Aborigines Win Landmark Case

DARWIN, Australia -- Aborigines won traditional ownership rights over a large stretch of coastline in northern Australia on Wednesday, in a landmark ruling lawyers said could set a precedent in other parts of the country.

The High Court ruling most directly affects fishermen on beaches and tidal rivers in an area of 90,000 square kilometer in the Northern Territory that was subject to the claim.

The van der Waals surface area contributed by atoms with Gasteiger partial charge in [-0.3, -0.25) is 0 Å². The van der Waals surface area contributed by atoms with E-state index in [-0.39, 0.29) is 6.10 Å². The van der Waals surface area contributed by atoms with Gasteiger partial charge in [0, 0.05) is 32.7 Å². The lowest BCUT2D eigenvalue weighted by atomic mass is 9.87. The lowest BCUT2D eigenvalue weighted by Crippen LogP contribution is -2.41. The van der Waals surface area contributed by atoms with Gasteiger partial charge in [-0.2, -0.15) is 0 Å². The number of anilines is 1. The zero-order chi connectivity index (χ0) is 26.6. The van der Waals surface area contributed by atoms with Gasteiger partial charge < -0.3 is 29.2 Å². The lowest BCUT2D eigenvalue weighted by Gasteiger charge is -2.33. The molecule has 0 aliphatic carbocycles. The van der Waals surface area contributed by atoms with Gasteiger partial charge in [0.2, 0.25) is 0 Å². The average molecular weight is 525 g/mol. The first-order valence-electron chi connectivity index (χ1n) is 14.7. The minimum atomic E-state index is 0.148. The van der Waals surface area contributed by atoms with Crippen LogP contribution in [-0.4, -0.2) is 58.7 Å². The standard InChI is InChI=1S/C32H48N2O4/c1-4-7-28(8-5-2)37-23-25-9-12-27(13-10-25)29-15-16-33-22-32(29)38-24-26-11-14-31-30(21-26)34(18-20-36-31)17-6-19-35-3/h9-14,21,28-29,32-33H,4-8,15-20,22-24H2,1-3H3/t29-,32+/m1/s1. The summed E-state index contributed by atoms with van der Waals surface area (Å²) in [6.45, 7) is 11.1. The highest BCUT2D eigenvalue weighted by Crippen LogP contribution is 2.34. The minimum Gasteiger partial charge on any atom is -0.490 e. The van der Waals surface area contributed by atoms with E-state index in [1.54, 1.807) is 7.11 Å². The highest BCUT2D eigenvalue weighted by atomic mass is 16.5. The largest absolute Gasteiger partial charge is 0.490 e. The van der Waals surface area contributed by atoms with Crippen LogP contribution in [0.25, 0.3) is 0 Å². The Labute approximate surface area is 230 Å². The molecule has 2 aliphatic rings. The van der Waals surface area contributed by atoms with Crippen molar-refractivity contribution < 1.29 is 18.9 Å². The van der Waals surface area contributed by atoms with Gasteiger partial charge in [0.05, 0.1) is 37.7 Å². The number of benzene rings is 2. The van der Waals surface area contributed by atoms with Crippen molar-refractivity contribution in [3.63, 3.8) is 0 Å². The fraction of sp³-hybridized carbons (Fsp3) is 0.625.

"It is a landmark victory for traditional owners, and we have waited for over 30 years for our sea rights to be legally recognized," said Wali Wunungmurra, the chairman of the Northern Land Council.

Wunungmurra said the traditional owners had no desire to stop commercial and recreational fishing in the region, but said a permit system was likely.

Australia's first inhabitants have battled in the courts to restore their land rights for decades, and the pace picked up in the 1990s after the High Court overturned the assumption that Aborigines held no land rights when white settlers arrived in 1788.